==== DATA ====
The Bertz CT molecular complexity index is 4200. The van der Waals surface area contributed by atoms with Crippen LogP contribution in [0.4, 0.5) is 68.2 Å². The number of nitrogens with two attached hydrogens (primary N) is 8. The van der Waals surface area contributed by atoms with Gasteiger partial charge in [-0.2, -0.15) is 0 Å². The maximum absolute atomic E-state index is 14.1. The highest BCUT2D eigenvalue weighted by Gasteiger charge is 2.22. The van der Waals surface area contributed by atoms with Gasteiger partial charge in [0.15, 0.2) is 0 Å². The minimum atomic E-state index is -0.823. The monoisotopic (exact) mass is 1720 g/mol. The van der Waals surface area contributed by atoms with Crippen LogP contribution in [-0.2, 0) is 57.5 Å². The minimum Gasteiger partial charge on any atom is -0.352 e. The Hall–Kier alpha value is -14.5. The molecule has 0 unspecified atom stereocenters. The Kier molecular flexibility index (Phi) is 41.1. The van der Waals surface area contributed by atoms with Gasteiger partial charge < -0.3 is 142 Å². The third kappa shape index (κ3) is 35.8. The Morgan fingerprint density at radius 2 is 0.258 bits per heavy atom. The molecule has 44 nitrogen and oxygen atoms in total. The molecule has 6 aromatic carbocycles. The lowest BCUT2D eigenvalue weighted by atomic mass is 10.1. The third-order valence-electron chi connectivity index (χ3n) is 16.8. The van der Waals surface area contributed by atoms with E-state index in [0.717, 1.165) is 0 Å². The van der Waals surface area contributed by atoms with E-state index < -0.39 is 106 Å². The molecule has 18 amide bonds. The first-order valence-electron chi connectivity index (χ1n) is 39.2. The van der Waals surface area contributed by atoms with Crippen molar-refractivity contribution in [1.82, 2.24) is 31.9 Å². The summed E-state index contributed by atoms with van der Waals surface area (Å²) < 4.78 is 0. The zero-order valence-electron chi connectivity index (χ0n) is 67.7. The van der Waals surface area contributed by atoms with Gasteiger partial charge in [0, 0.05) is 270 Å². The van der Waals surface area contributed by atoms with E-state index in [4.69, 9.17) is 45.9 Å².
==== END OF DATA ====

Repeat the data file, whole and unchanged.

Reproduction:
The Bertz CT molecular complexity index is 4200. The van der Waals surface area contributed by atoms with Crippen LogP contribution in [0.4, 0.5) is 68.2 Å². The number of nitrogens with two attached hydrogens (primary N) is 8. The van der Waals surface area contributed by atoms with Gasteiger partial charge in [-0.2, -0.15) is 0 Å². The maximum absolute atomic E-state index is 14.1. The highest BCUT2D eigenvalue weighted by Gasteiger charge is 2.22. The van der Waals surface area contributed by atoms with Gasteiger partial charge in [0.15, 0.2) is 0 Å². The minimum atomic E-state index is -0.823. The monoisotopic (exact) mass is 1720 g/mol. The van der Waals surface area contributed by atoms with Crippen LogP contribution in [-0.2, 0) is 57.5 Å². The minimum Gasteiger partial charge on any atom is -0.352 e. The Hall–Kier alpha value is -14.5. The molecule has 0 unspecified atom stereocenters. The Kier molecular flexibility index (Phi) is 41.1. The van der Waals surface area contributed by atoms with Gasteiger partial charge < -0.3 is 142 Å². The third kappa shape index (κ3) is 35.8. The Morgan fingerprint density at radius 2 is 0.258 bits per heavy atom. The molecule has 44 nitrogen and oxygen atoms in total. The molecule has 6 aromatic carbocycles. The lowest BCUT2D eigenvalue weighted by atomic mass is 10.1. The third-order valence-electron chi connectivity index (χ3n) is 16.8. The van der Waals surface area contributed by atoms with E-state index in [0.717, 1.165) is 0 Å². The van der Waals surface area contributed by atoms with E-state index < -0.39 is 106 Å². The molecule has 18 amide bonds. The first-order valence-electron chi connectivity index (χ1n) is 39.2. The van der Waals surface area contributed by atoms with Crippen molar-refractivity contribution in [1.82, 2.24) is 31.9 Å². The summed E-state index contributed by atoms with van der Waals surface area (Å²) < 4.78 is 0. The zero-order valence-electron chi connectivity index (χ0n) is 67.7. The van der Waals surface area contributed by atoms with Gasteiger partial charge in [0, 0.05) is 270 Å². The van der Waals surface area contributed by atoms with E-state index in [4.69, 9.17) is 45.9 Å².